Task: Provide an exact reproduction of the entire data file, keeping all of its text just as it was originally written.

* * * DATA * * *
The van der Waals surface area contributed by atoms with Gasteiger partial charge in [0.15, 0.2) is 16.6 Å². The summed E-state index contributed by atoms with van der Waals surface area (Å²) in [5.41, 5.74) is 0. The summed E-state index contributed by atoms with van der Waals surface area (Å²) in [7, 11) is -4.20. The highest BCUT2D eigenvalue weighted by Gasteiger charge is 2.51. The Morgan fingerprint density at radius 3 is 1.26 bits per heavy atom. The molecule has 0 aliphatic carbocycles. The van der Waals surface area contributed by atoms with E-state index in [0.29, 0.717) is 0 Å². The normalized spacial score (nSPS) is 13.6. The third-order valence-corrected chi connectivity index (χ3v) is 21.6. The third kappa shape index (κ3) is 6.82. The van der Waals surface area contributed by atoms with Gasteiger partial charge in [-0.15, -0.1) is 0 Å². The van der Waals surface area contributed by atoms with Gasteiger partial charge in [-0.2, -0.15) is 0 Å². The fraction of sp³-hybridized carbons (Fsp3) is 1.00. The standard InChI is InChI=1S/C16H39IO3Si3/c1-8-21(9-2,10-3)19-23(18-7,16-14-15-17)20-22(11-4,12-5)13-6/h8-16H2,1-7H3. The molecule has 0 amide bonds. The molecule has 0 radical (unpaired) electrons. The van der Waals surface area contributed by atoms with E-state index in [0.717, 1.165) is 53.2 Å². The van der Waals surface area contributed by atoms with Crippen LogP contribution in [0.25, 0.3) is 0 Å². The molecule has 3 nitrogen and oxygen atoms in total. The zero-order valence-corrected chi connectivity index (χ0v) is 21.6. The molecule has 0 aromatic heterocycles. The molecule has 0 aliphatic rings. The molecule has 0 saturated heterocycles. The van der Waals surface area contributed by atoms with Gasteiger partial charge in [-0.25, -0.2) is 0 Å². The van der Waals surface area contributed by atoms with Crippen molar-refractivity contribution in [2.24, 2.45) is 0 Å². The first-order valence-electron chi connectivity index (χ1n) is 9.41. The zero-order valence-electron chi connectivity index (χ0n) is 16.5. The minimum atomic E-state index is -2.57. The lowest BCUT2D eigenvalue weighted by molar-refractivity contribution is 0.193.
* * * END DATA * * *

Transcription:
The van der Waals surface area contributed by atoms with Gasteiger partial charge in [0.15, 0.2) is 16.6 Å². The summed E-state index contributed by atoms with van der Waals surface area (Å²) in [5.41, 5.74) is 0. The summed E-state index contributed by atoms with van der Waals surface area (Å²) in [7, 11) is -4.20. The highest BCUT2D eigenvalue weighted by Gasteiger charge is 2.51. The Morgan fingerprint density at radius 3 is 1.26 bits per heavy atom. The molecule has 0 aliphatic carbocycles. The van der Waals surface area contributed by atoms with E-state index in [0.29, 0.717) is 0 Å². The normalized spacial score (nSPS) is 13.6. The third-order valence-corrected chi connectivity index (χ3v) is 21.6. The third kappa shape index (κ3) is 6.82. The van der Waals surface area contributed by atoms with Gasteiger partial charge in [-0.15, -0.1) is 0 Å². The van der Waals surface area contributed by atoms with Gasteiger partial charge in [-0.2, -0.15) is 0 Å². The fraction of sp³-hybridized carbons (Fsp3) is 1.00. The standard InChI is InChI=1S/C16H39IO3Si3/c1-8-21(9-2,10-3)19-23(18-7,16-14-15-17)20-22(11-4,12-5)13-6/h8-16H2,1-7H3. The molecule has 0 amide bonds. The molecule has 0 radical (unpaired) electrons. The van der Waals surface area contributed by atoms with E-state index in [0.717, 1.165) is 53.2 Å². The van der Waals surface area contributed by atoms with Crippen LogP contribution in [0.25, 0.3) is 0 Å². The molecule has 3 nitrogen and oxygen atoms in total. The zero-order valence-corrected chi connectivity index (χ0v) is 21.6. The molecule has 0 aromatic heterocycles. The molecule has 0 aliphatic rings. The molecule has 0 saturated heterocycles. The van der Waals surface area contributed by atoms with Gasteiger partial charge in [-0.25, -0.2) is 0 Å². The van der Waals surface area contributed by atoms with Crippen molar-refractivity contribution in [2.24, 2.45) is 0 Å². The first-order valence-electron chi connectivity index (χ1n) is 9.41. The zero-order valence-electron chi connectivity index (χ0n) is 16.5. The minimum atomic E-state index is -2.57. The lowest BCUT2D eigenvalue weighted by molar-refractivity contribution is 0.193.